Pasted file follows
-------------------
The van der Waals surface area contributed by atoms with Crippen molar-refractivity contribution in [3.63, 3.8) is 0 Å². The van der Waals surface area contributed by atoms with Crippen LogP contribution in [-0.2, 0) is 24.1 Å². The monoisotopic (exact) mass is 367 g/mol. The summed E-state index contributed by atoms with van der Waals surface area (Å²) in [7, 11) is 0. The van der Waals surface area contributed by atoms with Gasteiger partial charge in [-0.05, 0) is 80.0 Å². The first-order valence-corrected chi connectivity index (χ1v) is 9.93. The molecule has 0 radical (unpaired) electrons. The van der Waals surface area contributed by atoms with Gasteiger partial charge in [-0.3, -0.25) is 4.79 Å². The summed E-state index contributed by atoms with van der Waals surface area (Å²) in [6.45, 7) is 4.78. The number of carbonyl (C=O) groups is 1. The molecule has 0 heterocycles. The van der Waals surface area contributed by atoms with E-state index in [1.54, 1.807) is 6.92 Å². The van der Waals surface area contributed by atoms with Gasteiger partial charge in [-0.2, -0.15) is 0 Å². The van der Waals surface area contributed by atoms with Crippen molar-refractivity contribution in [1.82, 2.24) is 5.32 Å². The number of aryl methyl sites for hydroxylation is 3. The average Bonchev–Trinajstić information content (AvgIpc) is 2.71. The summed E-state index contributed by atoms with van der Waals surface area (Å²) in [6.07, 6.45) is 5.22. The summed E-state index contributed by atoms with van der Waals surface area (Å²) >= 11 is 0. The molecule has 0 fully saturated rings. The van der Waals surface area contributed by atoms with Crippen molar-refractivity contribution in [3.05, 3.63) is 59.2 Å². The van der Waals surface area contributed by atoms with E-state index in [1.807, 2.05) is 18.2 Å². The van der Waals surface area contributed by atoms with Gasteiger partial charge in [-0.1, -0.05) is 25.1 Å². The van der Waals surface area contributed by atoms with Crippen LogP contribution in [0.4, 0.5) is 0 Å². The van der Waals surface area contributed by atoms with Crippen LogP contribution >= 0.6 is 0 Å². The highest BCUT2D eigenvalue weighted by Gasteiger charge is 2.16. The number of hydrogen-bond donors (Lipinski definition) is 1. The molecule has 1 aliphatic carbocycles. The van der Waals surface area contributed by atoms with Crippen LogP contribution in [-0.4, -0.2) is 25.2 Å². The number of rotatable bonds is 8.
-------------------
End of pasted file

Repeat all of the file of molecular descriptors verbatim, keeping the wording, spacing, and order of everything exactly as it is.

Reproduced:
The van der Waals surface area contributed by atoms with Crippen molar-refractivity contribution in [3.63, 3.8) is 0 Å². The van der Waals surface area contributed by atoms with Crippen LogP contribution in [-0.2, 0) is 24.1 Å². The monoisotopic (exact) mass is 367 g/mol. The summed E-state index contributed by atoms with van der Waals surface area (Å²) in [7, 11) is 0. The van der Waals surface area contributed by atoms with Gasteiger partial charge in [-0.05, 0) is 80.0 Å². The first-order valence-corrected chi connectivity index (χ1v) is 9.93. The molecule has 0 radical (unpaired) electrons. The van der Waals surface area contributed by atoms with Gasteiger partial charge in [-0.3, -0.25) is 4.79 Å². The summed E-state index contributed by atoms with van der Waals surface area (Å²) in [6.45, 7) is 4.78. The number of carbonyl (C=O) groups is 1. The molecule has 0 heterocycles. The van der Waals surface area contributed by atoms with E-state index in [1.54, 1.807) is 6.92 Å². The van der Waals surface area contributed by atoms with Gasteiger partial charge in [-0.2, -0.15) is 0 Å². The van der Waals surface area contributed by atoms with Crippen molar-refractivity contribution in [1.82, 2.24) is 5.32 Å². The number of aryl methyl sites for hydroxylation is 3. The average Bonchev–Trinajstić information content (AvgIpc) is 2.71. The summed E-state index contributed by atoms with van der Waals surface area (Å²) in [6.07, 6.45) is 5.22. The summed E-state index contributed by atoms with van der Waals surface area (Å²) >= 11 is 0. The molecule has 0 fully saturated rings. The van der Waals surface area contributed by atoms with Crippen molar-refractivity contribution in [3.05, 3.63) is 59.2 Å². The van der Waals surface area contributed by atoms with E-state index in [1.807, 2.05) is 18.2 Å². The van der Waals surface area contributed by atoms with Gasteiger partial charge in [-0.1, -0.05) is 25.1 Å². The van der Waals surface area contributed by atoms with Crippen LogP contribution in [0.4, 0.5) is 0 Å². The van der Waals surface area contributed by atoms with Crippen LogP contribution >= 0.6 is 0 Å². The highest BCUT2D eigenvalue weighted by Gasteiger charge is 2.16. The number of hydrogen-bond donors (Lipinski definition) is 1. The molecule has 1 aliphatic carbocycles. The van der Waals surface area contributed by atoms with Crippen LogP contribution in [-0.4, -0.2) is 25.2 Å². The number of rotatable bonds is 8.